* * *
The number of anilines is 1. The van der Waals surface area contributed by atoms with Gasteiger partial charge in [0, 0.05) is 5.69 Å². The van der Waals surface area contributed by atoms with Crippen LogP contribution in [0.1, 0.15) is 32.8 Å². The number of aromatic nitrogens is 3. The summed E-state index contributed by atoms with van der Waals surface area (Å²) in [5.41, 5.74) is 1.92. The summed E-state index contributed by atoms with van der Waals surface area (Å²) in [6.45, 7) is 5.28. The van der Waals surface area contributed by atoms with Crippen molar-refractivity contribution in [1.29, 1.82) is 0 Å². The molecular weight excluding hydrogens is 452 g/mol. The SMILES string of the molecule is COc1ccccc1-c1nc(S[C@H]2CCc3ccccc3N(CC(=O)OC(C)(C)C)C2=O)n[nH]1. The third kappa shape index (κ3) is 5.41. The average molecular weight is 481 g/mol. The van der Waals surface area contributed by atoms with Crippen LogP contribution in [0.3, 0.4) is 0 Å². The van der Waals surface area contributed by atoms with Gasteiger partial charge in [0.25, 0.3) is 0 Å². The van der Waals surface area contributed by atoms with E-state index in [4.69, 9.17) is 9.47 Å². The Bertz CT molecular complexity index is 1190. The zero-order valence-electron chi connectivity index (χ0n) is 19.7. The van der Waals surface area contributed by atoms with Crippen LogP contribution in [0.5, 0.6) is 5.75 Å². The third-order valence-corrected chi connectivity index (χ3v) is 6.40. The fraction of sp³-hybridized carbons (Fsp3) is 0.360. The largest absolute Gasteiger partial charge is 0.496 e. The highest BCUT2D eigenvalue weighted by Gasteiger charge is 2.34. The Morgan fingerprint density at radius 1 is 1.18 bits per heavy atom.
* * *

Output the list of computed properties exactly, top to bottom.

The number of anilines is 1. The van der Waals surface area contributed by atoms with Gasteiger partial charge in [0, 0.05) is 5.69 Å². The van der Waals surface area contributed by atoms with Crippen LogP contribution in [0.1, 0.15) is 32.8 Å². The number of aromatic nitrogens is 3. The summed E-state index contributed by atoms with van der Waals surface area (Å²) in [5.41, 5.74) is 1.92. The summed E-state index contributed by atoms with van der Waals surface area (Å²) in [6.45, 7) is 5.28. The van der Waals surface area contributed by atoms with Crippen molar-refractivity contribution in [1.29, 1.82) is 0 Å². The molecular weight excluding hydrogens is 452 g/mol. The SMILES string of the molecule is COc1ccccc1-c1nc(S[C@H]2CCc3ccccc3N(CC(=O)OC(C)(C)C)C2=O)n[nH]1. The third kappa shape index (κ3) is 5.41. The average molecular weight is 481 g/mol. The van der Waals surface area contributed by atoms with Crippen LogP contribution in [0.3, 0.4) is 0 Å². The van der Waals surface area contributed by atoms with Gasteiger partial charge in [0.25, 0.3) is 0 Å². The van der Waals surface area contributed by atoms with E-state index in [4.69, 9.17) is 9.47 Å². The Bertz CT molecular complexity index is 1190. The zero-order valence-electron chi connectivity index (χ0n) is 19.7. The van der Waals surface area contributed by atoms with Crippen LogP contribution in [0.5, 0.6) is 5.75 Å². The third-order valence-corrected chi connectivity index (χ3v) is 6.40. The fraction of sp³-hybridized carbons (Fsp3) is 0.360. The largest absolute Gasteiger partial charge is 0.496 e. The highest BCUT2D eigenvalue weighted by Gasteiger charge is 2.34. The Morgan fingerprint density at radius 1 is 1.18 bits per heavy atom.